Why didn’t more farmers come with their cattle?

We put the question to the farmers that did show up: “We wanted to see if the buyers would actually come, and what price they were offering.”

To get cattle to the sale yard, a farmer would have to walk their cattle as far as 30 km.  If farmers did come with their cattle, they could lose bargaining power with the buyers because the buyers know that the farmers don’t want to walk their cattle all the way back to the farm, and so the buyers can offer reduced prices.

During a previous sale day, the opposite occurred.  Farmers arrived, but only one buyer arrived with a truck.  Just the same, it’s a significant loss for a buyer to bring a truck to a sale only to find no cattle, so they also play wait-and-see.

At the root of this failure to coordinate are issues of trust and power.  Farmers and buyers do want to transact with each other, but they mistrust each other, each seeking to gain bargaining power over the other.  The typical result is that neither party shows up, and no deal occurs.  It’s a classic Prisoner’s Dilemma.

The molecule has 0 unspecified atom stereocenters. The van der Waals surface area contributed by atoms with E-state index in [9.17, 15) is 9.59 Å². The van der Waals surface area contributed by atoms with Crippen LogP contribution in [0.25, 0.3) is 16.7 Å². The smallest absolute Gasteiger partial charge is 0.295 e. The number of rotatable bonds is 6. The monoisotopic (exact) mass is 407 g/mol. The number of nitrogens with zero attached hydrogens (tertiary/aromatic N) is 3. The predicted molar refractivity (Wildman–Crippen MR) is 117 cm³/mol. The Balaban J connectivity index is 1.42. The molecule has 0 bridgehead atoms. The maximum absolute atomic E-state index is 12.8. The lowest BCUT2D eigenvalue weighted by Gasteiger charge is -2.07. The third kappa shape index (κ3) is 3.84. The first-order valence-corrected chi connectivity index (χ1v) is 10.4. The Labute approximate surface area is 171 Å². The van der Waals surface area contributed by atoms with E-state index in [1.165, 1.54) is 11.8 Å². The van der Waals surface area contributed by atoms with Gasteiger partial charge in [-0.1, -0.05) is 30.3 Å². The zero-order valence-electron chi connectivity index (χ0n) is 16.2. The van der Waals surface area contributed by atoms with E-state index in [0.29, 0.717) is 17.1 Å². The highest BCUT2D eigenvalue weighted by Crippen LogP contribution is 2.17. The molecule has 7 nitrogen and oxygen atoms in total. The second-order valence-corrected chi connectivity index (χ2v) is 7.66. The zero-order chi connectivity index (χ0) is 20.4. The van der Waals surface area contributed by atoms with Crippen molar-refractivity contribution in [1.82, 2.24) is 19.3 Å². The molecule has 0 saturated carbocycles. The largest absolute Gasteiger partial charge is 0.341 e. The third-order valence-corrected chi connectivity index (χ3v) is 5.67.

An NGO or other third party can play a role, acting as an honest broker to bring farmers and buyers to the table (or sale yard), but you don’t build trust overnight.  There’s another sale day on September 4th.  We’ll see how many more cattle get sold.

Trust on a bus


As I handed over my K2500 (US$0.50) fare to the mini-bus driver on my way home from work today, I glanced up to see this on a sticker plastered above the dash, beside the requisite logo of the driver’s favorite football team:

“Even if you know me, just pay.”

I’ve been seeing more and more of these stickers in mini-buses all over Lusaka.

“In God we trust, but in business we pay.”

“You look honest, but I don’t trust you.”

People in Lusaka, and certainly all over Zambia, are incredibly friendly, so on the surface, these stickers seem awfully rude.  But in my constant quest to understand what trust means to Zambians in terms of money and business, these stickers are actually very insightful.